Jimmie Johnson began Sunday afternoon’s race on the front row in the outside pole. But he got a bit of a head start once the green flag dropped.
Johnson beat the first-place car to the line, and NASCAR ruled it a start violation.
“It’s been so long since I’ve been on the front that I just got it wrong,” Johnson joked. “I went off the flag and forgot that the pole sitter has to be the first one to the stripe; so I’ll take the responsibility on that one.”
It resulted in a pass-through penalty, but the driver of the No. 48 Lowe’s Chevrolet SS bounced back to finish Stage 1 in 12th.
“It didn’t help us,” Johnson said of the penalty, “but we certainly got track position back and then unfortunately faded a little bit on the longer runs.”
He praised the car’s short-run speed and noted that after finishing outside of the top 10 in the past three races, taking the checkered flag in 10th was a welcomed sight.
“We got a top-10 and we’ll take that,” he said. “We’ve had a couple not-so-good lately, so it’s nice to get a respectful finish.”
NO. 88 TEAM’S GAMBLE
Dale Earnhardt Jr. and the No. 88 team knew they were going to need to try something out of the ordinary to jump to the front of the pack Sunday at New Hampshire Motor Speedway.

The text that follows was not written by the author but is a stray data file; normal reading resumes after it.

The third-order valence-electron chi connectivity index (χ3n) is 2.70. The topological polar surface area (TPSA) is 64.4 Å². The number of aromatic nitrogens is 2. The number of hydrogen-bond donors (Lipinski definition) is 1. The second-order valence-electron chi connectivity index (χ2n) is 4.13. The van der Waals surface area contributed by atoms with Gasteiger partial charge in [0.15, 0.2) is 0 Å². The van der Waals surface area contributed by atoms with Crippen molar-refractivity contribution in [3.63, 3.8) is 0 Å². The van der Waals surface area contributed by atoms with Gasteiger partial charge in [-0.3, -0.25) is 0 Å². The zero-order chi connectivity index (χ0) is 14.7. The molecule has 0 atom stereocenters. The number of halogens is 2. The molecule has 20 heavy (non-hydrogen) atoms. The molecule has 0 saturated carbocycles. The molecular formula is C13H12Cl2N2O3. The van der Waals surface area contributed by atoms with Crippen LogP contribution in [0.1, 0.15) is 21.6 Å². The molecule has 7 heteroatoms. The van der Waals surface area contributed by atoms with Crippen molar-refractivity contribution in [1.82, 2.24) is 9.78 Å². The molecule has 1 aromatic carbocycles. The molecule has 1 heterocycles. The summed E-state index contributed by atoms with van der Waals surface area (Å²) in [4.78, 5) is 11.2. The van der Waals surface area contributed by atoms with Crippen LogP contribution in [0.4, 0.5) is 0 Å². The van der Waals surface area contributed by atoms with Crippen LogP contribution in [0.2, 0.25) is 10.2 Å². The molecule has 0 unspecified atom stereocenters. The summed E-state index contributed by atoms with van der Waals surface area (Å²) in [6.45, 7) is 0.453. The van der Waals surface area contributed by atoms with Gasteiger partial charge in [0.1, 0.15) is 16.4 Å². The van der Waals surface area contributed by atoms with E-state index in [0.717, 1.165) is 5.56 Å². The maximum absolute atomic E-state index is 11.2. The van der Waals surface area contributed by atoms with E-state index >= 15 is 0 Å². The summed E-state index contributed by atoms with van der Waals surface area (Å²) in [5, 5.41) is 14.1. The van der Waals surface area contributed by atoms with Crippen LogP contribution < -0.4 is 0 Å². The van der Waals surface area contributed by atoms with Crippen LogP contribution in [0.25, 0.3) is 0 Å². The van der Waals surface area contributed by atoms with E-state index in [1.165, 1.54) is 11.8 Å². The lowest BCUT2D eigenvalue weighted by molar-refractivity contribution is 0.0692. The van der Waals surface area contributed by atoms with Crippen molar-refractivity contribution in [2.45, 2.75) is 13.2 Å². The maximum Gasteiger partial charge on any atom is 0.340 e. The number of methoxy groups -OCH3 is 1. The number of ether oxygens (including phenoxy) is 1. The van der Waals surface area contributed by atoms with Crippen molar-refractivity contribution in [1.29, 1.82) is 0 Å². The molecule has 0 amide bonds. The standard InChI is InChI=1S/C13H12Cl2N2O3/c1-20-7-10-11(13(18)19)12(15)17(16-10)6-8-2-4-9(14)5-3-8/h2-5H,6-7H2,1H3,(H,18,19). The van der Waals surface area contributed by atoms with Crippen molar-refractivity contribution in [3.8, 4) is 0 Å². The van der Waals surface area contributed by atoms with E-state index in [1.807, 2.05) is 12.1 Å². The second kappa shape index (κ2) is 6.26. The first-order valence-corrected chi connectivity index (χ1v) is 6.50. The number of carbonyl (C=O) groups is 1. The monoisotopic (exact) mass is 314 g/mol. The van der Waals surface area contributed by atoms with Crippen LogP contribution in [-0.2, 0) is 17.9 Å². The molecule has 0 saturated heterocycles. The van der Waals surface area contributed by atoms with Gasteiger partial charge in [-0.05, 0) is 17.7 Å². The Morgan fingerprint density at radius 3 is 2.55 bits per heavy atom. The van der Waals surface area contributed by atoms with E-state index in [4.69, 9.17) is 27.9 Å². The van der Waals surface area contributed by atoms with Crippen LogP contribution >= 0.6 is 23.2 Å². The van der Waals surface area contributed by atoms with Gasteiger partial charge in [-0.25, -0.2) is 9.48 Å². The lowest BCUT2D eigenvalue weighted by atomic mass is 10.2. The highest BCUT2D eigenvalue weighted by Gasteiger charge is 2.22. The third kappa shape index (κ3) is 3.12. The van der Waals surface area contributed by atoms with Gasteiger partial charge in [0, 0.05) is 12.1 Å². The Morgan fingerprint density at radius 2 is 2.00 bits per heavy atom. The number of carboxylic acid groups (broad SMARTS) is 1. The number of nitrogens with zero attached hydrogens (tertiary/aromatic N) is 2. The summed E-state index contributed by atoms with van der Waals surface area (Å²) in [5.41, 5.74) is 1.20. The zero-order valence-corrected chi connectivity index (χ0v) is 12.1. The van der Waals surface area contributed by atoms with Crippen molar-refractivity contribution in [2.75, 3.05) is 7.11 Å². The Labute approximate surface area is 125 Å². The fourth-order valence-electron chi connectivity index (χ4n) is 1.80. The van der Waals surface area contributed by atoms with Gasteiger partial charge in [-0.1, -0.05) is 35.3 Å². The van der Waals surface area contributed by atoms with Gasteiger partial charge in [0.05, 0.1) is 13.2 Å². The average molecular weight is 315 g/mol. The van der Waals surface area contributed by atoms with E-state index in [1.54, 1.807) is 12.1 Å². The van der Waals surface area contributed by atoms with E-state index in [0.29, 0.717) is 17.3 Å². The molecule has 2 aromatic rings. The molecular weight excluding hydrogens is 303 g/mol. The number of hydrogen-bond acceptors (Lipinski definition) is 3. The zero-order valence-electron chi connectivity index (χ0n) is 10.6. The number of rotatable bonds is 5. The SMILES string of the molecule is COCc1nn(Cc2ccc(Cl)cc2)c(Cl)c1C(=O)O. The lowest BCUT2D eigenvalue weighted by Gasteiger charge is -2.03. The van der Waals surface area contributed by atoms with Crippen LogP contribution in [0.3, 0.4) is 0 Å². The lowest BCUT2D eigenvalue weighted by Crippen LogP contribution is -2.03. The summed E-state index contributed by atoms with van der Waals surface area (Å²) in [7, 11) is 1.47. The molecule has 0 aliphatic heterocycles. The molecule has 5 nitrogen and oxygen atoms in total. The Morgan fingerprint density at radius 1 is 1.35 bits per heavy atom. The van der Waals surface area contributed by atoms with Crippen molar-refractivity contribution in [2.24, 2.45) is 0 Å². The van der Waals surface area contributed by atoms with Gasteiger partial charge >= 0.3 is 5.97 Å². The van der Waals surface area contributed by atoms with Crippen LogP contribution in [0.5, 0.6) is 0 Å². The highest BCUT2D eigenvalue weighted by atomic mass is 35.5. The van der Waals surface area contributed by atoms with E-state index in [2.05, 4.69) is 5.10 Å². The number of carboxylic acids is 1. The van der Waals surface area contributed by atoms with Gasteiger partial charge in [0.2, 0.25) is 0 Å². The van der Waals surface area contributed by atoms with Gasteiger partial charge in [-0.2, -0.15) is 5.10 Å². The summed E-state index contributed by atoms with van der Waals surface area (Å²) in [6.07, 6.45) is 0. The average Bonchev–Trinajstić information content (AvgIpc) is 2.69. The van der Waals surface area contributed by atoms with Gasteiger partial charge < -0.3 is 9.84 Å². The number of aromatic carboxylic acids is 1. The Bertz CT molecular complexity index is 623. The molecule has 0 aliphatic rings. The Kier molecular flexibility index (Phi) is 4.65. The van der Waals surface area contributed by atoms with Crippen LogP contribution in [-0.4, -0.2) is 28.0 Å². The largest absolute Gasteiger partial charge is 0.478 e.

“We were 13th and 18th in practice,” Earnhardt explained. “Didn’t have good speed all weekend. The best we were going to run was 10th, probably.”
So late in the race, the team waited as competitors made green-flag pit stops to spring Earnhardt to the lead before the driver headed to pit road himself. Then, during the final caution of the race, Earnhardt remained on the track to take the lead for the ensuing restart – albeit on older tires.
“We were hoping the No. 2 and a couple of other guys that were kind of on the same strategy would stay out behind us,” the driver said. “But I knew when nobody stayed out that as fast as that front four or five were it was impossible to hold them off.”
Ultimately, Earnhardt crossed the finish line 18th. While the strategy didn’t earn him a win, he was excited about the decision to try it.
“That is kind of risk we’ve got to take,” he said.